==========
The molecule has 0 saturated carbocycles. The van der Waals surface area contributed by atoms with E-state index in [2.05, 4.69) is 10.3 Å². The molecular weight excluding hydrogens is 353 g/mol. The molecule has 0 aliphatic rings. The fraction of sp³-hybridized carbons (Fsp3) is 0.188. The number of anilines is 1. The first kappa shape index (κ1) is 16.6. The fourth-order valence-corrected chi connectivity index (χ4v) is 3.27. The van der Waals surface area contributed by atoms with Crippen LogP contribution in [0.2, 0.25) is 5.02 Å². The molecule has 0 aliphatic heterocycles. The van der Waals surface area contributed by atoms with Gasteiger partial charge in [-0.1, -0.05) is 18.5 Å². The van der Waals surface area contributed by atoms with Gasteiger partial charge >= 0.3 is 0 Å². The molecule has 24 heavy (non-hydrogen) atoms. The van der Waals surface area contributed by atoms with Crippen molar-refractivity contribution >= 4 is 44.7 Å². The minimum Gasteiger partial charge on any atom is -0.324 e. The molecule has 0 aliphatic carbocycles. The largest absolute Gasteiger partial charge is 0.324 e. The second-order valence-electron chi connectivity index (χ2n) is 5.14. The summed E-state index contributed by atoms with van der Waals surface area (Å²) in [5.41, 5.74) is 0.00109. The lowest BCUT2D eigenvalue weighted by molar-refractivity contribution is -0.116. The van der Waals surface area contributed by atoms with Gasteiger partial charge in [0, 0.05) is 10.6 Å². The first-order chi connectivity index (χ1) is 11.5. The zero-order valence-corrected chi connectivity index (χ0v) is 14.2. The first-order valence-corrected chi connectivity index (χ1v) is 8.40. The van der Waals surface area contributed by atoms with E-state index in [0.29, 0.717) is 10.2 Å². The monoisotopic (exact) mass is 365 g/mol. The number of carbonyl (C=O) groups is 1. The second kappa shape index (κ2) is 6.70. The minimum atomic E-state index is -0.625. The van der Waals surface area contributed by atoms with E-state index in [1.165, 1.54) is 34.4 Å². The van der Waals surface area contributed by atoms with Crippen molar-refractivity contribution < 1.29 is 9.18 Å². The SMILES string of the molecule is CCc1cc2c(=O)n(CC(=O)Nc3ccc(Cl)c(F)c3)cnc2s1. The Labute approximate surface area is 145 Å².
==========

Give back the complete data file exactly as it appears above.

The molecule has 0 saturated carbocycles. The van der Waals surface area contributed by atoms with E-state index in [2.05, 4.69) is 10.3 Å². The molecular weight excluding hydrogens is 353 g/mol. The molecule has 0 aliphatic rings. The fraction of sp³-hybridized carbons (Fsp3) is 0.188. The number of anilines is 1. The first kappa shape index (κ1) is 16.6. The fourth-order valence-corrected chi connectivity index (χ4v) is 3.27. The van der Waals surface area contributed by atoms with Crippen LogP contribution in [0.2, 0.25) is 5.02 Å². The molecule has 0 aliphatic heterocycles. The van der Waals surface area contributed by atoms with Gasteiger partial charge in [-0.1, -0.05) is 18.5 Å². The van der Waals surface area contributed by atoms with Gasteiger partial charge >= 0.3 is 0 Å². The molecule has 24 heavy (non-hydrogen) atoms. The van der Waals surface area contributed by atoms with Crippen molar-refractivity contribution >= 4 is 44.7 Å². The minimum Gasteiger partial charge on any atom is -0.324 e. The molecule has 0 aliphatic carbocycles. The largest absolute Gasteiger partial charge is 0.324 e. The second-order valence-electron chi connectivity index (χ2n) is 5.14. The summed E-state index contributed by atoms with van der Waals surface area (Å²) in [5.41, 5.74) is 0.00109. The lowest BCUT2D eigenvalue weighted by molar-refractivity contribution is -0.116. The van der Waals surface area contributed by atoms with Gasteiger partial charge in [0, 0.05) is 10.6 Å². The first-order chi connectivity index (χ1) is 11.5. The zero-order valence-corrected chi connectivity index (χ0v) is 14.2. The first-order valence-corrected chi connectivity index (χ1v) is 8.40. The van der Waals surface area contributed by atoms with E-state index in [0.29, 0.717) is 10.2 Å². The monoisotopic (exact) mass is 365 g/mol. The number of carbonyl (C=O) groups is 1. The second kappa shape index (κ2) is 6.70. The minimum atomic E-state index is -0.625. The van der Waals surface area contributed by atoms with E-state index in [1.165, 1.54) is 34.4 Å². The van der Waals surface area contributed by atoms with Crippen molar-refractivity contribution < 1.29 is 9.18 Å². The SMILES string of the molecule is CCc1cc2c(=O)n(CC(=O)Nc3ccc(Cl)c(F)c3)cnc2s1. The Labute approximate surface area is 145 Å².